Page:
Portraying Positive Stories in Aboriginal Health

By Melissa Stoneham

In Perth during the 1970s, Professor Fiona Stanley collected newspaper articles about Aboriginal health for a year and found that 90 per cent were negative. It is distressing that 40 years later, this trend has not changed all that much. In fact, a recent study conducted by the Public Health Advocacy Institute in WA (PHAIWA) identified that during 2012, 74 per cent of media articles that appeared in the main WA print media and featured Aboriginal health, were negative. The most common negative topics were alcohol, child abuse, petrol sniffing, violence, suicide, deaths in custody and crime.

We have all observed the negative spin in Aboriginal health stories.  So often they are about problems rather than community-based solutions that have been developed, and do not give credit to the many positive, life changing projects and programs being implemented in Aboriginal communities.

One strategy to overcome the sense of hopelessness created through negative media is to focus on positive models of change and commitment in Aboriginal communities. There is great value in capturing positive changes, in collecting and amplifying the voices of Aboriginal people and organisations who are role models, and who run successful ventures in their communities. So in 2011, PHAIWA decided to act on this and try something different. With help from the WA Government and Healthway, the first ever Western Australian Indigenous Storybook was launched in Broome. This Storybook included 13 positive stories that shared successes and challenges. The stories described local services, partnerships, personal journeys and programs which aimed (and succeeded) in improving the quality of life, social outcomes and general wellbeing for Aboriginal peoples.


We recently launched the fifth Western Australian Indigenous Storybook – indicating its strength and support. Each book focuses on a region of Western Australia and showcases local people and programs. There is no charge for these books and they are available in hard copy or online.

The success of these books not only relates to the excellent and positive stories, which are in many cases written by Aboriginal people, but also in its format. The full colour books provide many illustrations, follow an easy to read and non-threatening story format and include contact details of all authors.  These books have been able to look more deeply into issues and illustrate responsible and less sensationalist reporting on a diverse range of topics and issues that affect health including personal journeys, Aboriginal art, language, education, sport, environmental stewardship and preventive health projects. These achievements are worth talking about and in some cases are worth replicating in other communities.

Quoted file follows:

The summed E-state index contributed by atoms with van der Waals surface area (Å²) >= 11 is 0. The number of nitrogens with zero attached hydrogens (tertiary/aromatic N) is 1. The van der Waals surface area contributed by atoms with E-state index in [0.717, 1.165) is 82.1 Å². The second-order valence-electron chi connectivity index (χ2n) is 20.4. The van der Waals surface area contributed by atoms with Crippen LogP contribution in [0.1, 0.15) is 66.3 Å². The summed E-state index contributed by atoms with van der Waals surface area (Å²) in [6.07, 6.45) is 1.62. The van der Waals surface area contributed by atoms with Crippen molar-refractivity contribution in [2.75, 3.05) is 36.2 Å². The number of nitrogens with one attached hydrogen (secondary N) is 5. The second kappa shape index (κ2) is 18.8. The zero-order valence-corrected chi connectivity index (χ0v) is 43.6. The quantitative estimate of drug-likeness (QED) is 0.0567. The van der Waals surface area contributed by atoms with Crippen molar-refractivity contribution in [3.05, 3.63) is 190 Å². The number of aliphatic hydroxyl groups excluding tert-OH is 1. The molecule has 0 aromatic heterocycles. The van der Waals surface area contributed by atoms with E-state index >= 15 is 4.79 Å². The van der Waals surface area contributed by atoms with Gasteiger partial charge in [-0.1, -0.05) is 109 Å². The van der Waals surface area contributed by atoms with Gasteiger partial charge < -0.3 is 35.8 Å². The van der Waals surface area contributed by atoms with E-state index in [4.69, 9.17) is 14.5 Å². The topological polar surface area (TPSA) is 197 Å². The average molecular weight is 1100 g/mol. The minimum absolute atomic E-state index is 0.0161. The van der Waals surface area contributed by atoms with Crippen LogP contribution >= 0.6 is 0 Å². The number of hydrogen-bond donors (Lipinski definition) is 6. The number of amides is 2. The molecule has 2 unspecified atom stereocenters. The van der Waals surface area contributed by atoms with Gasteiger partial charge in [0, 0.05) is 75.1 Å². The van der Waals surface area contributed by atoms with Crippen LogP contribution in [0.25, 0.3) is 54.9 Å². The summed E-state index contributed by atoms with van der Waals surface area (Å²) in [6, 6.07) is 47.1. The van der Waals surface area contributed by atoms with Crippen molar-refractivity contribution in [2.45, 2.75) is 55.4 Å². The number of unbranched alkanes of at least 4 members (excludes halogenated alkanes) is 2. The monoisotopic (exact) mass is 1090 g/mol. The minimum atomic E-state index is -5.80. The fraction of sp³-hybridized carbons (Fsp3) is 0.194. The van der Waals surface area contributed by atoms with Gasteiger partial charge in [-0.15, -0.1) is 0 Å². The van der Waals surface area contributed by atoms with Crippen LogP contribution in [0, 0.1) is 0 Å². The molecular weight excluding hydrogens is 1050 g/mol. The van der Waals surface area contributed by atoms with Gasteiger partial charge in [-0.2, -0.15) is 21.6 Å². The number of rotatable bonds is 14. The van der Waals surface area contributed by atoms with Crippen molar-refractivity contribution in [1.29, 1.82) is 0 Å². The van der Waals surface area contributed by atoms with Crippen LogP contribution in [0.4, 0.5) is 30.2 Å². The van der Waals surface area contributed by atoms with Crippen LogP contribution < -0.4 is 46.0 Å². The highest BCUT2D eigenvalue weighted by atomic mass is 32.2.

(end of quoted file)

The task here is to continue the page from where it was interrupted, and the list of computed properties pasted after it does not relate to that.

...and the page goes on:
I recently visited an Aboriginal Mental Health worker from Esperance, a city located on WA’s southeast coast. Violet is a Noongar, Yamaji and Wongai woman from Carnarvon. At seven years of age she was taken from her family and sent to live in Nazarius House in Geraldton for two years. Violet’s determined mother fought hard and eventually managed to collect her and take her home. Violet was the first Indigenous person to complete Year 12 in Carnarvon shortly before moving to Perth and then to Esperance. After trying her hand at a number of jobs, Violet decided that she could do the most for her people by helping them through some tough times. She successfully completed the Aboriginal mental health worker training and is working on the Closing the Gap strategy as well as delivering art programs. She completely inspired me  when she said: “I want to try and be a role model to Indigenous youth that are out there to say ‘don’t give up, keep going’ although we’ve had some really hard pathways there’s always a rainbow at the end if you keep trying.”

There are many stories like Violet’s and there are many Indigenous organisations making life better for their communities. It is very easy to see only the negative, given the statistics that seem to bombard us and the negative reporting in the media. This is why the WA Indigenous Storybook is so important. Sharing stories helps to showcase and create awareness of the many positive activities that occur daily in Aboriginal communities. They include wonderful small moments as well as big ideas that have helped to improve broader social and health outcomes.

Our hope is that these Storybooks will become a social institution enabling stories and ideas to be shared across all West Australian communities, because positive stories matter at so many levels.

Melissa Stoneham is the Deputy Director of the Public Health Advocacy Institute, WA